Remembering J. Paul Getty
J. Paul Getty took ownership of Spartan in the 1930′s and inspected the Spartan Factory and School for the first time on December 7, 1939. Peek writes, “(Getty) was greatly impressed by ‘captain’ Max Balfour. He was running a . . . school training hundreds of army cadets, and appeared to be the kind of manager Getty appreciated. After this one-day visit, Getty left for the west coast, and did not return for over two years.
“When the war started in December of 1941, J. Paul Getty immediately tried to enlist. Knowing the navy’s penchant for bestowing commissions on the rich and famous, he went to Washington to contact Frank Knox, the Secretary of the Navy . . . Knox told Getty that his age, now 49, would preclude receiving a Navy commission, but that he should turn his talents to managing the Spartan company. Knox said:
‘The most useful thing you can do for the Navy and your country is to forget about putting on a uniform, drop all your other business activities, and take over the personal management of Spartan.’
“Thus it was that J. Paul Getty came to Spartan on that cold morning in February, 1942 …For the first several weeks, he spent all his time learning every facet of his business. He asked questions of the men on the plant floor, and poured over the statistics from the various departments. Each night he would take a packed briefcase home to his suite in Tulsa’s finest hotel, the Mayo. Always able to learn quickly, he was soon able to discuss with confidence many of the technical processes involved in aircraft manufacturing.
“When he had decided what was needed, he moved quickly… [His changes] brought immediate results. In March, it was announced that seven NP-1 trainers had been delivered to the Navy in one day. A publicity blitz in April described the presentation to the Navy of a “donated” NP-1; the materials furnished by Spartan, and the labor given by the plant workers.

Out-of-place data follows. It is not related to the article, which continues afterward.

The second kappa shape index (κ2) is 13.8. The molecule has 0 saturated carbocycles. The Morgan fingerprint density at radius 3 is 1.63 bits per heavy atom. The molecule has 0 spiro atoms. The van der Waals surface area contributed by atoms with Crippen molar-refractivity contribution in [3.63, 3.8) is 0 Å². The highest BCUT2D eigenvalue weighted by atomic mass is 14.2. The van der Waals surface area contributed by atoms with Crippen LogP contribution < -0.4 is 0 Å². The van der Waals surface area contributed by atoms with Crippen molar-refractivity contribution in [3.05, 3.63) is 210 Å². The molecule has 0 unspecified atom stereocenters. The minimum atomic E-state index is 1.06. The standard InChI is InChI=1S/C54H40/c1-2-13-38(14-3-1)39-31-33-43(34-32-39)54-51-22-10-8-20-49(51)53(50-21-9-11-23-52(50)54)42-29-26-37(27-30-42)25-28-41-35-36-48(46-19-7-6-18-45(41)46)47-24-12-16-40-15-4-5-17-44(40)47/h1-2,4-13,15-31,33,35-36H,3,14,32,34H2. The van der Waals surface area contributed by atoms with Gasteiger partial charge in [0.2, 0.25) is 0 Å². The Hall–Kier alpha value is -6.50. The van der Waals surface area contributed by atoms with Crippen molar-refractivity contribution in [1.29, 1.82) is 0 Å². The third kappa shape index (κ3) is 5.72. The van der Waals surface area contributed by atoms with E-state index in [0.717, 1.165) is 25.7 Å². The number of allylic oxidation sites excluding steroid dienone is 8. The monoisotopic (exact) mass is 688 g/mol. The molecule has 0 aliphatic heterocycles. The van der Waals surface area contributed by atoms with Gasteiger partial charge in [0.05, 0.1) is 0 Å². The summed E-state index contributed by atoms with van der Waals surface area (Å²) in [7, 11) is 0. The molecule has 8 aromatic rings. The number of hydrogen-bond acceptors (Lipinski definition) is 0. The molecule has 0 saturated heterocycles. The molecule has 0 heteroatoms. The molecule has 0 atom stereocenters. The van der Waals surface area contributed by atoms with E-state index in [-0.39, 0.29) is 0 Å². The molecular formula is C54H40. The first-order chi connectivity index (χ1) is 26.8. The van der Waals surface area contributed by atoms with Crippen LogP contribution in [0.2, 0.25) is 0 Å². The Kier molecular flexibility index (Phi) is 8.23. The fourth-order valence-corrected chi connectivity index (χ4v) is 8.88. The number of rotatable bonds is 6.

“By the spring of 1943, Spartan had built another large, 300,000 square foot addition to its factory to take care of additional sub-contracting business, much due to the B-24 plant nearby…this plant expansion and those that followed would make Spartan a major subcontractor to a number of the nation’s largest aircraft manufacturers. By the time the war ended in 1945, they were employing 5,550 workers, and had gained a reputation for quality and efficiency. In addition to building the NP-1 trainers, they had made rudders, ailerons and elevators for 5,800 B-24 bombers, hundreds of wings for Grumman fighters, thousands of control surfaces for the Douglas dive bomber and 2,500 engine mounts for the Republic P-47.” When their war production ceased, on June 25, 1945, with the production of the last B-24 aileron, Getty would say, “I like to think that I have made a worthwhile contribution to America’s war effort, without thought or possibility of financial profit.”
In addition to this remarkable production record for such a short period, Spartan school trained over 16,000 pilots, mechanics and other technicians during this time.
Quoted portions taken from ‘The Spartan Executive’